(Courtesy photo by Kimberly Paynter/WHYY)
“We have moved the Office from a local policy shop to a formidable force for change.”
That’s a quote from Amber Hikes included in the City of Philadelphia’s July 9 announcement that the executive director of the Mayor’s Office of LGBT Affairs has resigned, effective July 31.
“Amber has been a fearless advocate and public servant, working tirelessly to support Philadelphia’s LGBTQ community from within City government,” said Mayor Jim Kenney in the statement announcing Hikes’ resignation.
Appointed to the Office directorship amid controversy about the City’s response to racism in the Gayborhood, Hikes is credited with a number of high profile initiatives to improve representation in the LGBTQ community. During her two years heading the Office, the “More Color, More Pride” flag, which added black and brown stripes to represent LGBTQ people of color, was introduced, and the LGBTQ Community Leadership Pipeline was instituted.
The pipeline, which helped diversity the boards of local LGBTQ organizations, was the greatest accomplishment of her tenure, Hikes told Generocity. “That will really change the face of our leadership,” she said.
Hikes also instituted the annual LGBTQ State of the Union, successfully advocated for gender-neutral language in the Philadelphia Home Rule Charter, and, according to the announcement, worked “with the Philadelphia Police Department and members of the transgender and non-binary communities to institute one of the most progressive police policies in the country—guiding more respectful, dignified treatment of transgender and non-binary people during interactions with police.”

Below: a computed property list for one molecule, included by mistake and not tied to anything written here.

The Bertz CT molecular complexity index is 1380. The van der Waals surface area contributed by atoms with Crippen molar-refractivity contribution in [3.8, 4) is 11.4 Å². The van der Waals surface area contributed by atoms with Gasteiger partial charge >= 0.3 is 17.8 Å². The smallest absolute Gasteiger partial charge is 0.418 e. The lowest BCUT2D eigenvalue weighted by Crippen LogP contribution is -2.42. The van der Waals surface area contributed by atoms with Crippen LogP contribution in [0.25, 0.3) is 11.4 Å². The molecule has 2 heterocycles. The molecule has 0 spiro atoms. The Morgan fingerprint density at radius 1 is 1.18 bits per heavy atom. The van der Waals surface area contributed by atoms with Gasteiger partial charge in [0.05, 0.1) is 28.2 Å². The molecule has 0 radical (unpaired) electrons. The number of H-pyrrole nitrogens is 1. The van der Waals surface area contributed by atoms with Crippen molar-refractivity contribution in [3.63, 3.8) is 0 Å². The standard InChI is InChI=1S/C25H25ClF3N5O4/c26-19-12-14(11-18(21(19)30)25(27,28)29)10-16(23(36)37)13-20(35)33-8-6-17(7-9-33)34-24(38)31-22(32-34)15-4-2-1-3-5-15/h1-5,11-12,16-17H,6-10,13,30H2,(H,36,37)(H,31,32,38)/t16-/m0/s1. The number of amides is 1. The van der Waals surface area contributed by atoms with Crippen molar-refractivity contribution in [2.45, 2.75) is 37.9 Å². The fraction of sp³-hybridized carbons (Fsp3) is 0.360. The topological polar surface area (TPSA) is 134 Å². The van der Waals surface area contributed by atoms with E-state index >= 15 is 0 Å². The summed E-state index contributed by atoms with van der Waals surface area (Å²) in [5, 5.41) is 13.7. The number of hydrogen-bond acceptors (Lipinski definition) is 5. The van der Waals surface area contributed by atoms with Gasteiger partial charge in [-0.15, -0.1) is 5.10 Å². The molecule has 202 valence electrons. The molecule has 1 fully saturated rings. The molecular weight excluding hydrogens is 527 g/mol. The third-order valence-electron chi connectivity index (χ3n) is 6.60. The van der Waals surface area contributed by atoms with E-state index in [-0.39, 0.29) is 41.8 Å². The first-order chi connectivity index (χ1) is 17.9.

Still, she said, some big challenges remain.
“One of the challenging aspects of being in city government,” Hikes said, “is your resources and capacity are limited in many ways. I wish I had made more headway around prison policy, and seen a bigger shift around it and law enforcement.”
One of the things Hikes said she’d like to tell those working in the public and nonprofit sectors is about the “importance of being aware of the call to serve, and being mindful of the space you are in.”
From our Partners
“We have to know when to step up, and when to step down,” Hikes said.
“And in today’s climate, so fraught with tensions,” she said,” it is important to be mindful of taking care of ourselves.”
Is that why she’s leaving her position with the city? No, she said, “though I’d be lying if I said there was no burn-out after working 12- to 14-hour days for two years.”
“I’m leaving because I got a really exciting offer,” she added.
Hikes’ new position will be made public next week, until then she will not confirm whether she will be staying in Philadelphia.-30-
From our Partners
Celebrating our nation’s heroes and hidden heroes this November
What if we could all remember the power of art?
On the Market: 30 openings at museums, foundations, service providers and more
During Tech in Action Day, all the participants teach and learn
The intersection of art and profession (and Jeff Buckley)
The art of truth, the truth of art: This month we’re talking social justice and the arts
Power Moves: Julie Wertheimer moves from City to Pew
ECS has been tackling Philly’s social issues for nearly 150 years. Now, its new focus is intergenerational poverty
Audit SpecialistApply Now
Supervising AttorneyApply Now
Sign-up for daily news updates from Generocity